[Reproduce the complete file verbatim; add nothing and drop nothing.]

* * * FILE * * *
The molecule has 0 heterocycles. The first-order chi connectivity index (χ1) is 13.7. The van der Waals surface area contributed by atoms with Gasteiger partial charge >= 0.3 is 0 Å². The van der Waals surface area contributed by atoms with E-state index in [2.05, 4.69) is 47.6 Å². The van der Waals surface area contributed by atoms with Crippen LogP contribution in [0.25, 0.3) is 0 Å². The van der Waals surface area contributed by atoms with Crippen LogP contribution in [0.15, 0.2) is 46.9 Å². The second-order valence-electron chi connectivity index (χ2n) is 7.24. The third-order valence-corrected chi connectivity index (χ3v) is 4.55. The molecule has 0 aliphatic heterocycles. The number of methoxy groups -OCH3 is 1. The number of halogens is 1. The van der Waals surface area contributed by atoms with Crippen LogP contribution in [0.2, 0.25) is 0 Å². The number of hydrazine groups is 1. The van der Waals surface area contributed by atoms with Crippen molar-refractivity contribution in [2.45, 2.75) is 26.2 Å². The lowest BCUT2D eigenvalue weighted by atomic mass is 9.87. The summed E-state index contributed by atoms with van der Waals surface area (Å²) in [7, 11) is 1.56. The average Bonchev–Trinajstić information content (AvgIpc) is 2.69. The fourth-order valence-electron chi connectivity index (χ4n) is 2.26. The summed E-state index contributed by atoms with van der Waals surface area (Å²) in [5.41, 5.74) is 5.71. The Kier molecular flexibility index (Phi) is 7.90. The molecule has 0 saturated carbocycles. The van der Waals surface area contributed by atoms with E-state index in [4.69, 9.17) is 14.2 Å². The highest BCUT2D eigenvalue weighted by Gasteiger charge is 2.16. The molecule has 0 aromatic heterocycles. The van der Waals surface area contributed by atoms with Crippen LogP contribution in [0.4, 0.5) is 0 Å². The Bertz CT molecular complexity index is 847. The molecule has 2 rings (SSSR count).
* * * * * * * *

The molecule has 0 heterocycles. The first-order chi connectivity index (χ1) is 13.7. The van der Waals surface area contributed by atoms with Gasteiger partial charge >= 0.3 is 0 Å². The van der Waals surface area contributed by atoms with E-state index in [2.05, 4.69) is 47.6 Å². The van der Waals surface area contributed by atoms with Crippen LogP contribution in [0.25, 0.3) is 0 Å². The van der Waals surface area contributed by atoms with Crippen LogP contribution in [0.15, 0.2) is 46.9 Å². The second-order valence-electron chi connectivity index (χ2n) is 7.24. The third-order valence-corrected chi connectivity index (χ3v) is 4.55. The molecule has 0 aliphatic heterocycles. The number of methoxy groups -OCH3 is 1. The number of halogens is 1. The van der Waals surface area contributed by atoms with Crippen LogP contribution in [0.2, 0.25) is 0 Å². The number of hydrazine groups is 1. The van der Waals surface area contributed by atoms with Crippen molar-refractivity contribution in [2.45, 2.75) is 26.2 Å². The lowest BCUT2D eigenvalue weighted by atomic mass is 9.87. The summed E-state index contributed by atoms with van der Waals surface area (Å²) in [7, 11) is 1.56. The average Bonchev–Trinajstić information content (AvgIpc) is 2.69. The fourth-order valence-electron chi connectivity index (χ4n) is 2.26. The summed E-state index contributed by atoms with van der Waals surface area (Å²) in [5.41, 5.74) is 5.71. The Kier molecular flexibility index (Phi) is 7.90. The molecule has 0 saturated carbocycles. The van der Waals surface area contributed by atoms with E-state index in [4.69, 9.17) is 14.2 Å². The highest BCUT2D eigenvalue weighted by Gasteiger charge is 2.16. The molecule has 0 aromatic heterocycles. The van der Waals surface area contributed by atoms with Crippen LogP contribution in [0.4, 0.5) is 0 Å². The Bertz CT molecular complexity index is 847. The molecule has 2 rings (SSSR count).